Is his vision relevant today?

Despite the risk of attempting to bullet-point arguments that Newman articulated in his highly ornate and nuanced fashion, here are a few reasons why we should give his vision our attention:

To fill the educational vacuum that currently exists today in discussions about the purpose of a university

Because it is all too apparent that economic considerations have become the dominant driving force and that much has been sacrificed in the relentless drive for ‘efficiency’

Because the current obsession with targets has aggravated this trend, as the inevitable consequence of institutions focussing on the measurable is the neglect of what is not measurable – which is often closely related to the original raison d’être of the institution concerned

Because of the shameful neglect of the pastoral dimension of the university – that is, of everything that goes on outside lecture hall, laboratory and library

Because Newman’s educational vision, with the pastoral idea at its root, is an ideal foil to the schemes of modern-day planners, since the bureaucratic is the enemy of caritas, the engine of true education

But, why have universities washed their hands of the residential side of university life – and in some cases outsourced residential provision to a private company?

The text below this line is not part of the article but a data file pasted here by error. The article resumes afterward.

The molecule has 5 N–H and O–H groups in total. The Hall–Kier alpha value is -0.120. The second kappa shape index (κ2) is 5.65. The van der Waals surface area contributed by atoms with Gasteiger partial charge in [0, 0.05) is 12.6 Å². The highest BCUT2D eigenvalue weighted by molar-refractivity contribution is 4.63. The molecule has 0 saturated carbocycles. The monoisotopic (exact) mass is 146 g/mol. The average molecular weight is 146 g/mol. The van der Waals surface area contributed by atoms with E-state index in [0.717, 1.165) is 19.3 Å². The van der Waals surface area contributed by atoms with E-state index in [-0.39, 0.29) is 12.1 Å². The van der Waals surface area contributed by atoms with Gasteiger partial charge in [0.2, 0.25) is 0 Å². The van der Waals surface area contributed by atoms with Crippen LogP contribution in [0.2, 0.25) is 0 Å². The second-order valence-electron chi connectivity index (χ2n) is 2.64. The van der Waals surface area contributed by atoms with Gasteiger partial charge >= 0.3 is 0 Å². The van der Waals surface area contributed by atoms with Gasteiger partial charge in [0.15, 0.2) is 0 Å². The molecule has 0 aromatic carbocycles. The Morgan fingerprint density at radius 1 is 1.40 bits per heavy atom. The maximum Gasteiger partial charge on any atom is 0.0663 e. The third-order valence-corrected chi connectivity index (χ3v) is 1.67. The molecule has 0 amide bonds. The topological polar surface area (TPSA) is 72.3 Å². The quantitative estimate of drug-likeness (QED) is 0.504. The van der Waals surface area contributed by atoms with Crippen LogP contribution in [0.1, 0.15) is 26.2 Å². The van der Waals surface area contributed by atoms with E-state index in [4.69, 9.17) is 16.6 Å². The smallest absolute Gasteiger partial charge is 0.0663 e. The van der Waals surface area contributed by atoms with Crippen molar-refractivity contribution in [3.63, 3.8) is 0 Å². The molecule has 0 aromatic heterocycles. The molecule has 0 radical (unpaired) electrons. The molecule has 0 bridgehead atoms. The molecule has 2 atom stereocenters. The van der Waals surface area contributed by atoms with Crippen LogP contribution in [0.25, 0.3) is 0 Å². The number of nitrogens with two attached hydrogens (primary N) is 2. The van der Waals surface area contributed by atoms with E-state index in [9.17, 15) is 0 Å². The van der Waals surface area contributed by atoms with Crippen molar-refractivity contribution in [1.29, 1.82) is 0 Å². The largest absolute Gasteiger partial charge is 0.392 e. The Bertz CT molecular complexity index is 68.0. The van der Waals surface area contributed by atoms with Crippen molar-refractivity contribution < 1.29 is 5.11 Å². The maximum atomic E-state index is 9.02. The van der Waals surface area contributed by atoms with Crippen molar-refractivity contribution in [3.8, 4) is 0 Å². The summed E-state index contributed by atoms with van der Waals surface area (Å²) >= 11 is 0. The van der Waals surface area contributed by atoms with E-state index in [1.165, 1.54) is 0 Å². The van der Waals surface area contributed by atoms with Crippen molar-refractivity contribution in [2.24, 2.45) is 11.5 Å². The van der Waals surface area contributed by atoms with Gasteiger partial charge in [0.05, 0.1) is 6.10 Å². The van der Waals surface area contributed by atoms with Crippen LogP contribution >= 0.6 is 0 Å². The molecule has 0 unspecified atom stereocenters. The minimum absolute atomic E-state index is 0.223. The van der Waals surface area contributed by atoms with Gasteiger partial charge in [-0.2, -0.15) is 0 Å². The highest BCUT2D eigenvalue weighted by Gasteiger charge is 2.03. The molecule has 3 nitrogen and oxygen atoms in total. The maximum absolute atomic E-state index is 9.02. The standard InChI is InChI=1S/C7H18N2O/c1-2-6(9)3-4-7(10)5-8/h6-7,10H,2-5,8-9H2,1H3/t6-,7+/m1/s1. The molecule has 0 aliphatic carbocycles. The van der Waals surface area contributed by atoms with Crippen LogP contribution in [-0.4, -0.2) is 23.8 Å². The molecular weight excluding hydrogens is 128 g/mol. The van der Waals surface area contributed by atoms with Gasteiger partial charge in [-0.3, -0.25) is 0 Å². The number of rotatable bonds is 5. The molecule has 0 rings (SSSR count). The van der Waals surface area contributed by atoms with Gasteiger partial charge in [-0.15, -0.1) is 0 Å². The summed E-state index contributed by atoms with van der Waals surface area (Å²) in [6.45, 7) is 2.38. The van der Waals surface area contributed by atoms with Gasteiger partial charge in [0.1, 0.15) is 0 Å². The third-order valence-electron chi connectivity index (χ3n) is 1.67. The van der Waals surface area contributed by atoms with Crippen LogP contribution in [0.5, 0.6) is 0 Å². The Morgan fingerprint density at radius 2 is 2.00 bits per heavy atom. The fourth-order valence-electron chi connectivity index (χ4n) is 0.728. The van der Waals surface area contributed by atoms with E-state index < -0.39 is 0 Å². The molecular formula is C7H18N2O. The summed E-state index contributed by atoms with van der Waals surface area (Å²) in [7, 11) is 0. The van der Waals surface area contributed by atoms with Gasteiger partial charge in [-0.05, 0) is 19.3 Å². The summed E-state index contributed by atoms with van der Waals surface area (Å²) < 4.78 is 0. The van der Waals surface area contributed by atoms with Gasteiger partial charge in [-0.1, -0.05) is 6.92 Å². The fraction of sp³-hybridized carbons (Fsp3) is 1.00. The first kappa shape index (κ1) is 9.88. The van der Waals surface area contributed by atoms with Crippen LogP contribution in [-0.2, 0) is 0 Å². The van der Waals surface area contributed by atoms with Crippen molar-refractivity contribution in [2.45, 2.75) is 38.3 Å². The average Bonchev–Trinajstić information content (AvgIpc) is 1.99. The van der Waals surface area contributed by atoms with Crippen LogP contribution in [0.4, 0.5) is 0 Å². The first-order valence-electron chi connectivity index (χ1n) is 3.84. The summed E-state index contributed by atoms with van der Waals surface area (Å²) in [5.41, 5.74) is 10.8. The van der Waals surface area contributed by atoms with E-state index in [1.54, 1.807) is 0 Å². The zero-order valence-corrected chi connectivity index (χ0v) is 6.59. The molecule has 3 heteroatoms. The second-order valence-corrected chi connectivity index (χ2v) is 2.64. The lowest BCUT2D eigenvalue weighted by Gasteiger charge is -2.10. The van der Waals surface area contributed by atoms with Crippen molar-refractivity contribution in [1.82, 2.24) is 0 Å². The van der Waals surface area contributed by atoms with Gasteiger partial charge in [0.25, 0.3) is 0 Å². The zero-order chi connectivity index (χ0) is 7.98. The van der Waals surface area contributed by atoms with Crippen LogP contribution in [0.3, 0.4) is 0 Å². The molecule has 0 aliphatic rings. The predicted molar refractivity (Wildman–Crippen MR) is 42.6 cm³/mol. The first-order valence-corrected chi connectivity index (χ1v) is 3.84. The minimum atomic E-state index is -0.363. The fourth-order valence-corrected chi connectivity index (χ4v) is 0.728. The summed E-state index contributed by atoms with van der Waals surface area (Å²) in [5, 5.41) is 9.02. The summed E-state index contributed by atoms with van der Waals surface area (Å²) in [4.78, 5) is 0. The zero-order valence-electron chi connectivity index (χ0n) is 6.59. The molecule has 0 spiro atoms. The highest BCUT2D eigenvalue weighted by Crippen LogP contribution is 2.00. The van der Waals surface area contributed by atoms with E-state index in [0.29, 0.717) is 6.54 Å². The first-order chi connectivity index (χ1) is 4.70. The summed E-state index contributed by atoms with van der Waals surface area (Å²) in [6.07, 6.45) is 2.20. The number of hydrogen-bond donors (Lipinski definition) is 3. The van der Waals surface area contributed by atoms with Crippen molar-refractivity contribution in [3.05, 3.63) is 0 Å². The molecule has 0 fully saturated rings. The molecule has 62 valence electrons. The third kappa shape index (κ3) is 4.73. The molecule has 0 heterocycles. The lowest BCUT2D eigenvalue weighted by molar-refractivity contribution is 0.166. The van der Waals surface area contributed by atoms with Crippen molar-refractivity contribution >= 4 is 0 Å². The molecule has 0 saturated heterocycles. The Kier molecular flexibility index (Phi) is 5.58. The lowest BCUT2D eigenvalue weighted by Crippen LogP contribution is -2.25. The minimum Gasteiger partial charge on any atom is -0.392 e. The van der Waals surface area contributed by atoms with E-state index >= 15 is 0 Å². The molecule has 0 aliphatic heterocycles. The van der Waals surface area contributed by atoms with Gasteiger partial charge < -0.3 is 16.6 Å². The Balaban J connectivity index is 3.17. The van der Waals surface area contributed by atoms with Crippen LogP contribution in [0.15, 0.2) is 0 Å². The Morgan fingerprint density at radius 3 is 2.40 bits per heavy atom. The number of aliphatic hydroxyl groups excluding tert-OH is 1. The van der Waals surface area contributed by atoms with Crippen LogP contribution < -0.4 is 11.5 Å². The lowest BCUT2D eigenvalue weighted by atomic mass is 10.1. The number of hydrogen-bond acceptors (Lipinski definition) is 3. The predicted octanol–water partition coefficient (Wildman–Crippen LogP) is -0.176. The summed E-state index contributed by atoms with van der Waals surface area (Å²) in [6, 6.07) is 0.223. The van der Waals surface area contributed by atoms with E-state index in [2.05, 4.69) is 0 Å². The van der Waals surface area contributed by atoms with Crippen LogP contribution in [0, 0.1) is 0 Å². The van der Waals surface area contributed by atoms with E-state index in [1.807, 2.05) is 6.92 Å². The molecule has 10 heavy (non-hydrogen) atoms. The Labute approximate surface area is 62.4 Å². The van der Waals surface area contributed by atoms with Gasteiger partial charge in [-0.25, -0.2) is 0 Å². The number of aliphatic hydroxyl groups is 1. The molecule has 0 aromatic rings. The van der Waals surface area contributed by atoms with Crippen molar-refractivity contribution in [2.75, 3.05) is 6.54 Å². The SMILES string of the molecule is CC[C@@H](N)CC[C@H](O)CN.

Because the main purpose of university has been overlooked and a narrow conception of education has been adopted by institutions of higher education

Because these matters are no longer regarded as the concern of academics, not least because of the pressure they are under to meet their targets

Because university administrators often have very different priorities, such as boosting an ‘output’ figure for a university ranking-table or fending off anticipated litigation.

In many ways the Oriel common room of Newman’s time is a reflection of our own contemporary establishment, which is populated by establishment men who personify an impoverished view of education and are blind to its deficiencies. The Provost of Oriel was acting for an entire academic ethos in 1830 when he forbade the new approach of Newman and his tutorial colleagues Hurrell Froude and Robert Wilberforce. Newman the educator was looking for something that was absent from the Oxford college system of his day and this is why his pastoral understanding of the tutorial charge meant so much to him.

A fundamental defect of the modern research university prevents it from engaging in radical self-criticism and evaluation of its ends, argues Alasdair MacIntyre. It is because the successful university has lost the ability to think about its purpose and goal that it no longer recognises Newman’s arguments. (‘The very idea of a university: Aristotle, Newman and us’, 2009)

The Idea will surely continue to challenge contemporary thinking on education and to cause discomfort and qualms of conscience to educational administrators.

Newman’s writings are a sure guide to restoring the modern university to its old function as an essential part of social life in a civilised community in the European tradition.

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